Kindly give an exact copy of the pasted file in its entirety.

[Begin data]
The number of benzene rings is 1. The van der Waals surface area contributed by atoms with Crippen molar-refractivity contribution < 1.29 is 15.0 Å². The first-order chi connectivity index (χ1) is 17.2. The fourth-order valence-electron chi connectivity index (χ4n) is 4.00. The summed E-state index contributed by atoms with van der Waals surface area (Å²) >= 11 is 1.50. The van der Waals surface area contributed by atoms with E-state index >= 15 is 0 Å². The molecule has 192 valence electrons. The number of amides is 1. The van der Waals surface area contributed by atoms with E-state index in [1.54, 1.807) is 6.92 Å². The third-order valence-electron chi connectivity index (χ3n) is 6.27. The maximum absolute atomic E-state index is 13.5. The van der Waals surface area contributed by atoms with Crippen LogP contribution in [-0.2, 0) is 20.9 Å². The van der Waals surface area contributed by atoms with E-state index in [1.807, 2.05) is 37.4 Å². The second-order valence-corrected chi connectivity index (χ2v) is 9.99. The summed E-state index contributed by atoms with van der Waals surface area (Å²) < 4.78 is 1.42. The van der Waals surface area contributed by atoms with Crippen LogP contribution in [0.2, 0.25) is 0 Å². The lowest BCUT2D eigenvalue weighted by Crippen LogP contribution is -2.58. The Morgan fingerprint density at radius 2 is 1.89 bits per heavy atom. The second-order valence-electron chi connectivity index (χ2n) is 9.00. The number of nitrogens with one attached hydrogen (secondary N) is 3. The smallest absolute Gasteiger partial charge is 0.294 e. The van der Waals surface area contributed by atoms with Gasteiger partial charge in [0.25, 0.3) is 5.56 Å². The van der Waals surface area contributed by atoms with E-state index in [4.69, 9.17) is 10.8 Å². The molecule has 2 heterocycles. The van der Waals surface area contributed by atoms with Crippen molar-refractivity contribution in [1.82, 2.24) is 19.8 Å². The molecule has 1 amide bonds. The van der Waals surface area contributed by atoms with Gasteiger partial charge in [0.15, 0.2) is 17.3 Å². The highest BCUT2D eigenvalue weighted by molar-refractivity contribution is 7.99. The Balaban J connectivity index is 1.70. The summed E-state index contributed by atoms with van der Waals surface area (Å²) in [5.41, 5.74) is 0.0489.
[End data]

The number of benzene rings is 1. The van der Waals surface area contributed by atoms with Crippen molar-refractivity contribution < 1.29 is 15.0 Å². The first-order chi connectivity index (χ1) is 17.2. The fourth-order valence-electron chi connectivity index (χ4n) is 4.00. The summed E-state index contributed by atoms with van der Waals surface area (Å²) >= 11 is 1.50. The van der Waals surface area contributed by atoms with E-state index >= 15 is 0 Å². The molecule has 192 valence electrons. The number of amides is 1. The van der Waals surface area contributed by atoms with E-state index in [1.54, 1.807) is 6.92 Å². The third-order valence-electron chi connectivity index (χ3n) is 6.27. The maximum absolute atomic E-state index is 13.5. The van der Waals surface area contributed by atoms with Crippen LogP contribution in [-0.2, 0) is 20.9 Å². The van der Waals surface area contributed by atoms with E-state index in [1.807, 2.05) is 37.4 Å². The second-order valence-corrected chi connectivity index (χ2v) is 9.99. The summed E-state index contributed by atoms with van der Waals surface area (Å²) < 4.78 is 1.42. The van der Waals surface area contributed by atoms with Crippen LogP contribution in [0.2, 0.25) is 0 Å². The lowest BCUT2D eigenvalue weighted by Crippen LogP contribution is -2.58. The Morgan fingerprint density at radius 2 is 1.89 bits per heavy atom. The second-order valence-electron chi connectivity index (χ2n) is 9.00. The number of nitrogens with one attached hydrogen (secondary N) is 3. The smallest absolute Gasteiger partial charge is 0.294 e. The van der Waals surface area contributed by atoms with Gasteiger partial charge in [0.25, 0.3) is 5.56 Å². The van der Waals surface area contributed by atoms with E-state index in [4.69, 9.17) is 10.8 Å². The molecule has 2 heterocycles. The van der Waals surface area contributed by atoms with Crippen molar-refractivity contribution in [1.82, 2.24) is 19.8 Å². The molecule has 1 amide bonds. The van der Waals surface area contributed by atoms with Gasteiger partial charge in [0.15, 0.2) is 17.3 Å². The highest BCUT2D eigenvalue weighted by molar-refractivity contribution is 7.99. The Balaban J connectivity index is 1.70. The summed E-state index contributed by atoms with van der Waals surface area (Å²) in [5.41, 5.74) is 0.0489.